Stochastic Operation of Distribution Networks with Voltage Dependent Load
Uncertainties in load and renewable generations impose new challenges on the operation of distribution networks due to the complexity of physical models and the randomness at the distribution level. This topic has been increasingly studied due to the growing accessibility of real-time data at the distribution level and the increasing uncertainties from high-penetration of renewable generations and the integration of electric vehicles. This work starts with the formulation of adequate network and load models in a deterministic problem. Then the uncertainties are included in these models to find the probability distribution function (PDF) of the state of the system in a probabilistic load flow (PLF). The uncertainty model of the PLF is later used to formulate an optimal power flow (OPF) to find the optimal input of the controllable sources in a typical distribution network. Finally, battery energy storage systems (BESS) are added to the OPF problem, which is further generalized through a distributionally robust approach by considering more realistic randomness with an uncertain PDF. The oncoming permanently close operation of normal open switches between feeders in distribution systems results in larger and meshed networks, which imposes challenges for the real-time operation now required for the supervisory control and data acquisition. This has accelerated the development of decentralized and fast tools for the analysis of new larger distribution networks. In this work, a three-phase decentralized load flow method is developed for distribution networks based on a novel extended current injection model (CIM) with the voltage dependence of the load expressed by the constant-impedance, constant-current and constant-power (ZIP) load model. A hybrid method that combines the good behavior of the Newton-Raphson method over constant power loads and the fixed-point method over constant current load is presented to solve the proposed extended CIM. To consider unbalanced uncertainties from voltage-sensitive loads and photovoltaic (PV) generation in distribution networks, this work proposes a fully analytic second-order probabilistic load flow (PLF) method to realize an accurate and fast three-phase load flow analysis based on the bus injection model (BIM), which is a derivation of the CIM. The load flow equations are modeled using an accurate quadratic expression. To work at the distribution level, the voltage dependence of the load is considered. The uncertainties are modeled in time series as conditional probabilities, reducing the complexity of their PDFs. The PLF is modeled in a fully analytic second-order second-moment (SOSM) stochastic formulation, which can accurately and easily handle PDFs of voltage and current by computing the first two moments. The computation is accelerated by an analytical calculation of the quadratic coefficients over the ZIP parameters. With the proposed SOSM model, this work develops a stochastic AC optimal power flow (SOPF) method. It considers the load voltage dependence, unbalance, and correlation that exist in distribution systems. The proposed SOPF handles the uncertainties of PV sources and loads as voltage sensitive parameters, caused by communication delays. The SOPF method optimizes the active and reactive power of BESS in a static model, as well as the reactive power of PV generators and static var compensators (SVCs). As ZIP parameters are random variables in the PLF, the accurate SOSM model is applied to map the complex uncertainties over the complex voltage to handle the strongly nonlinear relation between the voltage and random ZIP parameters. A second-moment chance constraint is formulated to tackle the voltage and current magnitude over the nonlinear SOSM, based on a conic generalization of the Chebyshev bound. The resulting constraint handles the joint violation considering the correlation among individual constraints and also relaxes the nonconvex minimum voltage constraint. With the inclusion of BESS in the distribution networks, the SOPF problem has to deal with energy horizon constraints, which turns the problem into a multistage OPF problem under uncertainties. Tackling this problem at the distribution level implies dealing with load voltage dependence, which complicates the models. Furthermore, the load behavior at the distribution level changes over time, which leads to a changing PDF. To obtain a good balance between handling the risk of the highly changing load and optimality, the distributionally robust (DR) approach is applied. A distributionally robust multistage OPF (DR-MOPF) is proposed to deal with data-based formulations which rapidly grow in size with the amount of information available. The proposed new paradigm for DR-OPF leverages the optimality advantages of the DR methods and the speed advantages of a conic ambiguity set made around the first two moments of the load and stochastic generation. The optimization minimizes the multistage loss risk which is conic-representable based on the nested property of the expectation. Constraint risk violations being expressed as a distributionally robust CVaR are also conic representable. It is a data-driven approach that learns from data without growing with them.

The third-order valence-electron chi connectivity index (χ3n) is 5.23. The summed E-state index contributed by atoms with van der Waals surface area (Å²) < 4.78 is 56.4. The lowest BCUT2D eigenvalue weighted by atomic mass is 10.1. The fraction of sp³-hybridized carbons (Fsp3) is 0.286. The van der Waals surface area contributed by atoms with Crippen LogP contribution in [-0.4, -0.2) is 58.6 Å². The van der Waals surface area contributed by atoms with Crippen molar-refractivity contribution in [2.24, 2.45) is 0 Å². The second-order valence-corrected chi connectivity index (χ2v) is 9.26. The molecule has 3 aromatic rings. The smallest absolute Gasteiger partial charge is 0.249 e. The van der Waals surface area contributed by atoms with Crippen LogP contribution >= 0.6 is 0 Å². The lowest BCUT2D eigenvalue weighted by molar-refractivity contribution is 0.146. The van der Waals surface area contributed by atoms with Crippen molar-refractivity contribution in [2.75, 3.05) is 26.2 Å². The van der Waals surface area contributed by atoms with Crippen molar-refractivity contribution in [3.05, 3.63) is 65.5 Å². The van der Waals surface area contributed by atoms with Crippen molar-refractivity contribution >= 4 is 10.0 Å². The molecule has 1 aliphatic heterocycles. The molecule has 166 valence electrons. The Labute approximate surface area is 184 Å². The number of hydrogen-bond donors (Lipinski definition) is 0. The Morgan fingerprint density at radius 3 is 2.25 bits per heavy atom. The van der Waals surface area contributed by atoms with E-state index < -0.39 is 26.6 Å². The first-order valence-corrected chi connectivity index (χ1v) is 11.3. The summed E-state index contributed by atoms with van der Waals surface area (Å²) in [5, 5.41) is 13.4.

Stochastic optimization, Distributionally robust, Conic optimization, Load model.
Doctor of Philosophy (Ph.D.)
Electrical and Computer Engineering